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Review of Sense8 2.2-3

by Paul Levinson 5 years ago in humanity / science fiction / tv review / scifi tv
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A Question of Consciousness

I realized a while ago that binge-watching, like all human activities, isn't the perfect strategy for all television watching. It's almost never preferable to wait a week before the next episode of a compelling series is available, but sometimes watching a complete season in one or two seasons is not the best way to go, either. Sometimes you want to savor each episode a little longer, let it slosh around in your mind a little, until it settles into some place or maybe keeps quietly percolating.

I'd intended to watch all of Sense8 season 2 last night - that is, all the episodes after the Christmas special which aired late last year - but decided, after the first two new episodes (2.2-3), that I wanted it to last a little longer.

We saw and learned lots of things in these two episodes. Among the most profound is that when one of the cluster is nearly hung -- that is, nearly choked to death at the end of the rope - the other members of the cluster start to lose consciousness, too. This raises a crucial question: if Sun had indeed died in that noose -- if her cellmate hadn't rescued her (in a great scene) -- would the rest of the cluster had died, too? I can't recall exactly what happens when one of the cluster falls asleep, but my impression is the others, though aware that one member is sleeping, stay awake. If that's the case, why would the near-killing on Sun so viscerally affect the rest of the cluster?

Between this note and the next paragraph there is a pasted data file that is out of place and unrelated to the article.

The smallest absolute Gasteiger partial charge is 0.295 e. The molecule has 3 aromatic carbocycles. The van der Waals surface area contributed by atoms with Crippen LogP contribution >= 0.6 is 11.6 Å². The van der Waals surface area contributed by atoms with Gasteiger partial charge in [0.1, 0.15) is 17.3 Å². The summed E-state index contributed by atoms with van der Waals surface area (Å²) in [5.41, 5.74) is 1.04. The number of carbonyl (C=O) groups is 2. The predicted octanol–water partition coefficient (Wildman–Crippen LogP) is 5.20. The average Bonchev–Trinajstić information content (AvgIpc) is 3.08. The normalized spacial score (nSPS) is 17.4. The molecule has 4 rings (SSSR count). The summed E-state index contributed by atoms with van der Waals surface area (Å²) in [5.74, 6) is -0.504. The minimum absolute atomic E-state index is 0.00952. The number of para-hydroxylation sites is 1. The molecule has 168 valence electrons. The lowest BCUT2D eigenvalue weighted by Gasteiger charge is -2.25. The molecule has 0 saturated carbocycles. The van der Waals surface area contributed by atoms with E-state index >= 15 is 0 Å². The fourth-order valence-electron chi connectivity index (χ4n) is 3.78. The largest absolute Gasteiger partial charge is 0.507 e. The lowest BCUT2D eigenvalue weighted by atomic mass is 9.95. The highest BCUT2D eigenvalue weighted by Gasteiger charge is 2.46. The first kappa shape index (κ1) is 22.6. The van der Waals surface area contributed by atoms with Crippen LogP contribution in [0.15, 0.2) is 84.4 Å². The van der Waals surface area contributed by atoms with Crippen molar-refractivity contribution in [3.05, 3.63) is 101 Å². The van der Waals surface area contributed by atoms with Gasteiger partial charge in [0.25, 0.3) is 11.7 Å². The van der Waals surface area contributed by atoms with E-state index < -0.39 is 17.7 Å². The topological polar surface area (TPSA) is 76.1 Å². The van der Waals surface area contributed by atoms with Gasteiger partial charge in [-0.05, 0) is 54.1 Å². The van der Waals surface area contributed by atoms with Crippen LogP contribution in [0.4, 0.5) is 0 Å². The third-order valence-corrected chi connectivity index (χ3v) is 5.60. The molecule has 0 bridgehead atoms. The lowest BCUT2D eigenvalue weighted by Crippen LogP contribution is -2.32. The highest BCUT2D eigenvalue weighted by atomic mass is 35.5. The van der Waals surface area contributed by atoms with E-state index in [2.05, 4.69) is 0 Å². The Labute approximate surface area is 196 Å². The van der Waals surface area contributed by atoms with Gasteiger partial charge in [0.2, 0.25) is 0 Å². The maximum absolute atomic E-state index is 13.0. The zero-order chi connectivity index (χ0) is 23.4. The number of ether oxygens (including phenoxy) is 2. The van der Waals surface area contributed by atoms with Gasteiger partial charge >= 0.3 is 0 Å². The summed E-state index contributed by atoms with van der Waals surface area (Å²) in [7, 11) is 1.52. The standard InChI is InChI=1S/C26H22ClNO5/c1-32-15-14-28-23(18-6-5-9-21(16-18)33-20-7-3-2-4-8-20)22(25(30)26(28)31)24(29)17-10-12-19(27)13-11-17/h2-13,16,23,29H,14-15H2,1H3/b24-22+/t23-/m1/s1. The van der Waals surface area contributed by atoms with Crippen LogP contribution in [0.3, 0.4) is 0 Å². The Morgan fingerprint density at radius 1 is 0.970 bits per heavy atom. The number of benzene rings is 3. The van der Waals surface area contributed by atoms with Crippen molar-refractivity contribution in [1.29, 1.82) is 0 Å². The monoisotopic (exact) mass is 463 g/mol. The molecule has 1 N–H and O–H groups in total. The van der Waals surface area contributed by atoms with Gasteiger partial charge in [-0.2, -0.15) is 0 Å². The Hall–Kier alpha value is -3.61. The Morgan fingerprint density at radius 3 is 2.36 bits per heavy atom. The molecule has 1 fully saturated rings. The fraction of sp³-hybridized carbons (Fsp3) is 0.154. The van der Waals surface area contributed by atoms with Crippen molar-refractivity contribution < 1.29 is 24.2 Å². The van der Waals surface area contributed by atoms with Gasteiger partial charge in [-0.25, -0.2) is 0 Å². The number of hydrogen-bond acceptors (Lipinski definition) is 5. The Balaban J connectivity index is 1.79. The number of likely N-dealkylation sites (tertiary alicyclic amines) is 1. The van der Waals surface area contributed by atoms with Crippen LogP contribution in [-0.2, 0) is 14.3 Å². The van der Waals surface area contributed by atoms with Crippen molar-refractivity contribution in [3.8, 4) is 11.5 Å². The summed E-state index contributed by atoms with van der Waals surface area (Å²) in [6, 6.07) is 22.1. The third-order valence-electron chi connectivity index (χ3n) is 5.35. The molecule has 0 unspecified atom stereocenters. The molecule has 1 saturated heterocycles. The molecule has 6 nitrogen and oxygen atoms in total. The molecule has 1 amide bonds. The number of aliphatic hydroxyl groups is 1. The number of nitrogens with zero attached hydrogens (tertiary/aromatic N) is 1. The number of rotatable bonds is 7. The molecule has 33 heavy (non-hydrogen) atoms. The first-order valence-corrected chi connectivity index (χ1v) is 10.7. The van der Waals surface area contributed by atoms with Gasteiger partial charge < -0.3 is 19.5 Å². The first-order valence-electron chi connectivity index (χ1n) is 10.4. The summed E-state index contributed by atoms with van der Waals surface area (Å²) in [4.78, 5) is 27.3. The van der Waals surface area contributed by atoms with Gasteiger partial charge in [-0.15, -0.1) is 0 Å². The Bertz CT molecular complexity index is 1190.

The question is whether the effect is just mental, or physical as well. Of course, mental and physical are always intertwined -- what we think and feel in our heads inevitably affects our bodies -- but in the case of the sense8s, is this so much in play that the violent death of one will kill the others? I'd think not, but if this possibility remains open, our sense8s are even more vulnerable than we realized.

But they're making good progress in these two episodes -- Sun is free, Whispers is set back, and the sense8s continue to bring their talents to bear when one or two of them needs help, even in a difficult conversation with reporters. And we're beginning to learn more about homo sensorium, and the deeper evolutionary significance of the sense8s.

And I'll be back soon with another review.

humanityscience fictiontv reviewscifi tv

About the author

Paul Levinson

Paul Levinson's novels include The Silk Code & The Plot To Save Socrates; his LPs Twice Upon A Rhyme & Welcome Up. His nonfiction including Fake News in Real Context, The Soft Edge, & Digital McLuhan have been translated into 15 languages.

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